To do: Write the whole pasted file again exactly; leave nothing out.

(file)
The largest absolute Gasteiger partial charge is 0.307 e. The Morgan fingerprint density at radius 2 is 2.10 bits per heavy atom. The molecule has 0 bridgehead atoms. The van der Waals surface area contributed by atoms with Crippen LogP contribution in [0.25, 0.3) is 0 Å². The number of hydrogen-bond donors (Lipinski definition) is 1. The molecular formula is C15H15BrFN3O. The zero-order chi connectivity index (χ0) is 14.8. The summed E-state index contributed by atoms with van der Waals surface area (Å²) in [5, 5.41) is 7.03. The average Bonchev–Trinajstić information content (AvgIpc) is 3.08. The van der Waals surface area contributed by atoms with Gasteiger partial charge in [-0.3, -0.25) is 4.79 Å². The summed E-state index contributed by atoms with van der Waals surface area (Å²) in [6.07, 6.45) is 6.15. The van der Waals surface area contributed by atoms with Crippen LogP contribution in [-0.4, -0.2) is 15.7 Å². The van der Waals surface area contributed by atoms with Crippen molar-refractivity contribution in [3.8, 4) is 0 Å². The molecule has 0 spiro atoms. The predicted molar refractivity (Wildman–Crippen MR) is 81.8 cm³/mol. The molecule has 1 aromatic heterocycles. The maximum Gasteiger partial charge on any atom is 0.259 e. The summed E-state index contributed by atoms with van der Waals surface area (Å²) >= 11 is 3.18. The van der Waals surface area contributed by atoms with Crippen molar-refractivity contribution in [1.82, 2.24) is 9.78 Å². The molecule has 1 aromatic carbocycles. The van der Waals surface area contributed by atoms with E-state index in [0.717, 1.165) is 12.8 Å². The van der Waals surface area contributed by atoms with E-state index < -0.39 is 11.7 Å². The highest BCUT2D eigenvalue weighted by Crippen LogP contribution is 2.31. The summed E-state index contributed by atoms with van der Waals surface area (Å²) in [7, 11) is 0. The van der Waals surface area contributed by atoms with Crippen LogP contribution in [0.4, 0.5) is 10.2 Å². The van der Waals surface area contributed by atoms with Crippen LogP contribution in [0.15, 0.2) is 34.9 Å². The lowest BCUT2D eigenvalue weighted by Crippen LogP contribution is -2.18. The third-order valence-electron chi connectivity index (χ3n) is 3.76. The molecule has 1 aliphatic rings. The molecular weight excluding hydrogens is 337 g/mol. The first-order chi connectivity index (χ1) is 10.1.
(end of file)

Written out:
The largest absolute Gasteiger partial charge is 0.307 e. The Morgan fingerprint density at radius 2 is 2.10 bits per heavy atom. The molecule has 0 bridgehead atoms. The van der Waals surface area contributed by atoms with Crippen LogP contribution in [0.25, 0.3) is 0 Å². The number of hydrogen-bond donors (Lipinski definition) is 1. The molecular formula is C15H15BrFN3O. The zero-order chi connectivity index (χ0) is 14.8. The summed E-state index contributed by atoms with van der Waals surface area (Å²) in [5, 5.41) is 7.03. The average Bonchev–Trinajstić information content (AvgIpc) is 3.08. The van der Waals surface area contributed by atoms with Gasteiger partial charge in [-0.3, -0.25) is 4.79 Å². The summed E-state index contributed by atoms with van der Waals surface area (Å²) in [6.07, 6.45) is 6.15. The van der Waals surface area contributed by atoms with Crippen LogP contribution in [-0.4, -0.2) is 15.7 Å². The van der Waals surface area contributed by atoms with Crippen molar-refractivity contribution in [3.8, 4) is 0 Å². The molecule has 0 spiro atoms. The predicted molar refractivity (Wildman–Crippen MR) is 81.8 cm³/mol. The molecule has 1 aromatic heterocycles. The maximum Gasteiger partial charge on any atom is 0.259 e. The summed E-state index contributed by atoms with van der Waals surface area (Å²) >= 11 is 3.18. The van der Waals surface area contributed by atoms with Crippen molar-refractivity contribution in [1.82, 2.24) is 9.78 Å². The molecule has 1 aromatic carbocycles. The van der Waals surface area contributed by atoms with E-state index in [0.717, 1.165) is 12.8 Å². The van der Waals surface area contributed by atoms with E-state index < -0.39 is 11.7 Å². The highest BCUT2D eigenvalue weighted by Crippen LogP contribution is 2.31. The summed E-state index contributed by atoms with van der Waals surface area (Å²) in [7, 11) is 0. The van der Waals surface area contributed by atoms with Crippen LogP contribution in [0.4, 0.5) is 10.2 Å². The van der Waals surface area contributed by atoms with Crippen LogP contribution in [0.15, 0.2) is 34.9 Å². The lowest BCUT2D eigenvalue weighted by Crippen LogP contribution is -2.18. The third-order valence-electron chi connectivity index (χ3n) is 3.76. The molecule has 1 aliphatic rings. The molecular weight excluding hydrogens is 337 g/mol. The first-order chi connectivity index (χ1) is 10.1.